Assignment 5: Software Design
In this assignment you will design a simple word game that may be used by a single player to practice for Scrabble. The detailed requirements for the application are provided below.
To create your design, you should follow the same approach that we present in the P3L2 lesson. That is, analyze the requirements to identify and refine (1) classes, (2) attributes, (3) operations, and (4) relationships in your design. Just to be completely clear, your task is to design the system, not to implement it. The requirements for the application are listed below, in the “Requirements” section. Please note that not every requirement will be fully and directly represented in your design. For instance, at this level of detail, you do not have to show any purely GUI specific classes, if they are only doing user display and input and not performing any significant business logic. Similarly, any database support layer may be left out, if it is purely doing persistence tasks on data fully represented in the diagrammed layer.
Your design should be expressed using a UML class diagram, and the level of detail of the design should be analogous to the level of detail we used throughout the whole P3L2 lesson (i.e., do not limit your design to only the elements focused on in the final video, but consider the entire process). Specifically, you must provide enough details for the design to be self contained and for us to be able to assess whether the design suitably realizes all system requirements.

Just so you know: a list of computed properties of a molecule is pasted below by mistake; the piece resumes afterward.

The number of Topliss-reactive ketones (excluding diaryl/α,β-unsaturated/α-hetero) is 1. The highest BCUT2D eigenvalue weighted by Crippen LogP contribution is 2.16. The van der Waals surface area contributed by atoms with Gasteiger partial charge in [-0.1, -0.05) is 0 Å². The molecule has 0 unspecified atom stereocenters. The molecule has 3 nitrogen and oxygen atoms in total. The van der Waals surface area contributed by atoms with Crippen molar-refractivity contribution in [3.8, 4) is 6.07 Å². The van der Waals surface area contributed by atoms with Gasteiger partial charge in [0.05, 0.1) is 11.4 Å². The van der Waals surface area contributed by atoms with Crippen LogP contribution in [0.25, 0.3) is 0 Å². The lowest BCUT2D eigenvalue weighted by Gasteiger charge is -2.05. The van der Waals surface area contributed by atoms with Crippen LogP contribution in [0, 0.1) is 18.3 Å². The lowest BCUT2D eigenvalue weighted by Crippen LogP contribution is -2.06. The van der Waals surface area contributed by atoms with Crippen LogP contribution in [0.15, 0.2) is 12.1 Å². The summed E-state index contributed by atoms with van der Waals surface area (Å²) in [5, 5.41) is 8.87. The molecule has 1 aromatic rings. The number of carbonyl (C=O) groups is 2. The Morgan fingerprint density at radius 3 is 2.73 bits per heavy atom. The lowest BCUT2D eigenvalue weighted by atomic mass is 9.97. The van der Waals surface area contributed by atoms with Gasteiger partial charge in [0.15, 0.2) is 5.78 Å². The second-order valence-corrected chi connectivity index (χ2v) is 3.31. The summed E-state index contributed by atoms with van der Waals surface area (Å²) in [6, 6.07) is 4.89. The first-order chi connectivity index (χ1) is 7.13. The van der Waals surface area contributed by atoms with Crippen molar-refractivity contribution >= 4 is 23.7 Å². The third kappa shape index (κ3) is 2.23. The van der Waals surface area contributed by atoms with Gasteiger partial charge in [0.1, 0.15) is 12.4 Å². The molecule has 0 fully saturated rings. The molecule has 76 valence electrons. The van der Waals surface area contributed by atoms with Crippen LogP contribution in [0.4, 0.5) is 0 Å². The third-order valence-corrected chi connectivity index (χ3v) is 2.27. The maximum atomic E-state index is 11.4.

To help with this, you must also provide a “design information” document, in which you concisely describe, for each of the requirements listed below, how that requirement is either realized in your design, or why it does not directly affect the design and is not shown. Copy the list of requirements, and add your explanation for each one of them. For example, using some partial requirements for a cash register application: